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VERTIGO (VERtical Transport In the Global Ocean): A study of particle sources and flux attenuation in the North Pacific


Buesseler, KO and Trull, T and Steinberg, DK and Silver, MW and Siegel, DA and Saitoh, SI and Lamborg, CH and Lam, PJ and Karl, DM and Jiao, NZ and Honda, MC and Elskens, M and Dehairs, F and Brown, SL and Boyd, PW and Bishop, JKB and Bidigare, RR, VERTIGO (VERtical Transport In the Global Ocean): A study of particle sources and flux attenuation in the North Pacific, Deep Sea Research Part II: Topical Studies in Oceanography, 55, (14-15) pp. 1522-1539. ISSN 0967-0645 (2008) [Refereed Article]

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DOI: doi:10.1016/j.dsr2.2008.04.024


The VERtical Transport In the Global Ocean (VERTIGO) study examined particle sources and fluxes through the ocean’s ‘‘twilight zone’’ (defined here as depths below the euphotic zone to 1000 m). Interdisciplinary process studies were conducted at contrasting sites off Hawaii (ALOHA) and in the NW Pacific (K2) during 3-week occupations in 2004 and 2005, respectively. We examine in this overview paper the contrasting physical, chemical and biological settings and how these conditions impact the source characteristics of the sinking material and the transport efficiency through the twilight zone. A major finding in VERTIGO is the considerably lower transfer efficiency (Teff) of particulate organic carbon (POC), POC flux 500/150m, at ALOHA (20%) vs. K2 (50%). This efficiency is higher in the diatomdominated setting at K2 where silica-rich particles dominate the flux at the end of a diatom bloom, and where zooplankton and their pellets are larger. At K2, the drawdown of macronutrients is used to assess export and suggests that shallow remineralization above our 150-m trap is significant, especially for N relative to Si. We explore here also surface export ratios (POC flux/primary production) and possible reasons why this ratio is higher at K2, especially during the first trap deployment. When we compare the 500-m fluxes to deep moored traps, both sites lose about half of the sinking POC by 44000 m, but this comparison is limited in that fluxes at depth may have both a local and distant component. Certainly, the greatest difference in particle flux attenuation is in the mesopelagic, and we highlight other VERTIGO papers that provide a more detailed examination of the particle sources, flux and processes that attenuate the flux of sinking particles. Ultimately, we contend that at least three types of processes need to be considered: heterotrophic degradation of sinking particles, zooplankton migration and surface feeding, and lateral sources of suspended and sinking materials. We have evidence that all of these processes impacted the net attenuation of particle flux vs. depth measured in VERTIGO and would therefore need to be considered and quantified in order to understand the magnitude and efficiency of the ocean’s biological pump.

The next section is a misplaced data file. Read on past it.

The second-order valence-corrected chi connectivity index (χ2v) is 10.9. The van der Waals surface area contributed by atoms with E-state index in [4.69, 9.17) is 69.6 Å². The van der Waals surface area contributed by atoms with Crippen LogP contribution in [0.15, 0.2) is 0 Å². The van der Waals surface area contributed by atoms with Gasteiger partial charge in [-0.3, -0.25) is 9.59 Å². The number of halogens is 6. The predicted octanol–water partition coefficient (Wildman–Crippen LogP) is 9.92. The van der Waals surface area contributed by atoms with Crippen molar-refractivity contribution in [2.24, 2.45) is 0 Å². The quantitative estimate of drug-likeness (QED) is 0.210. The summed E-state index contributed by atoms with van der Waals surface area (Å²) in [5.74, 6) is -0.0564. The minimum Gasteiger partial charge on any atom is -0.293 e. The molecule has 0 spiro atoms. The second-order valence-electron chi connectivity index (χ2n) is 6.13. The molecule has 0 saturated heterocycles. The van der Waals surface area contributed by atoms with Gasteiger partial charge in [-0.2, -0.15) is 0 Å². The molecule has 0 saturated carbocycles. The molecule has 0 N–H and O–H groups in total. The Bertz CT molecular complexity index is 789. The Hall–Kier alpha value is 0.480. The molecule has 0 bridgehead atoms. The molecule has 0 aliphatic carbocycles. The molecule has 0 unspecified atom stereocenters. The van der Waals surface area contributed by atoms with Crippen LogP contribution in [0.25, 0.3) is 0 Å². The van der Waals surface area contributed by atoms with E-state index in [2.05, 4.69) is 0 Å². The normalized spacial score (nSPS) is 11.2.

Item Details

Item Type:Refereed Article
Keywords:Particle flux, Sediment trap, Twilight zone
Research Division:Earth Sciences
Research Group:Oceanography
Research Field:Chemical oceanography
Objective Division:Environmental Management
Objective Group:Coastal and estuarine systems and management
Objective Field:Measurement and assessment of estuarine water quality
UTAS Author:Trull, T (Professor Thomas Trull)
UTAS Author:Boyd, PW (Professor Philip Boyd)
ID Code:54601
Year Published:2008
Web of Science® Times Cited:88
Deposited By:IASOS
Deposited On:2009-02-25
Last Modified:2014-10-14

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